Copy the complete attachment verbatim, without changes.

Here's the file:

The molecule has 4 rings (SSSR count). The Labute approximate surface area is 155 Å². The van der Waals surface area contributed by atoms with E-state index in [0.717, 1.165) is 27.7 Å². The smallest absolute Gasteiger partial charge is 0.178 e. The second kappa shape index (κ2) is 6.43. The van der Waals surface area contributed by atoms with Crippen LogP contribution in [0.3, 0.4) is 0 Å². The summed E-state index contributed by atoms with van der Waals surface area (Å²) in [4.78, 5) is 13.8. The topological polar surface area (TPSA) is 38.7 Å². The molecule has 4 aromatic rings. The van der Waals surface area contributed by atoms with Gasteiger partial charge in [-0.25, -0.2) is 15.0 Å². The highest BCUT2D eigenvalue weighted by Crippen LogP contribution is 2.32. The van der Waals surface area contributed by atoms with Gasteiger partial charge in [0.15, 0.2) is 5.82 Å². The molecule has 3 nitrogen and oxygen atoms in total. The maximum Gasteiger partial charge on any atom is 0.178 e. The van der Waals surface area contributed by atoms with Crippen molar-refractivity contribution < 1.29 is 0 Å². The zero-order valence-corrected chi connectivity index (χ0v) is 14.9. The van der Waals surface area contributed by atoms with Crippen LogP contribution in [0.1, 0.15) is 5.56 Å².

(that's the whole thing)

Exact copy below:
The molecule has 4 rings (SSSR count). The Labute approximate surface area is 155 Å². The van der Waals surface area contributed by atoms with E-state index in [0.717, 1.165) is 27.7 Å². The smallest absolute Gasteiger partial charge is 0.178 e. The second kappa shape index (κ2) is 6.43. The van der Waals surface area contributed by atoms with Crippen LogP contribution in [0.3, 0.4) is 0 Å². The summed E-state index contributed by atoms with van der Waals surface area (Å²) in [4.78, 5) is 13.8. The topological polar surface area (TPSA) is 38.7 Å². The molecule has 4 aromatic rings. The van der Waals surface area contributed by atoms with Gasteiger partial charge in [-0.25, -0.2) is 15.0 Å². The highest BCUT2D eigenvalue weighted by Crippen LogP contribution is 2.32. The van der Waals surface area contributed by atoms with Gasteiger partial charge in [0.15, 0.2) is 5.82 Å². The molecule has 3 nitrogen and oxygen atoms in total. The maximum Gasteiger partial charge on any atom is 0.178 e. The van der Waals surface area contributed by atoms with Crippen molar-refractivity contribution < 1.29 is 0 Å². The zero-order valence-corrected chi connectivity index (χ0v) is 14.9. The van der Waals surface area contributed by atoms with Crippen LogP contribution in [0.1, 0.15) is 5.56 Å².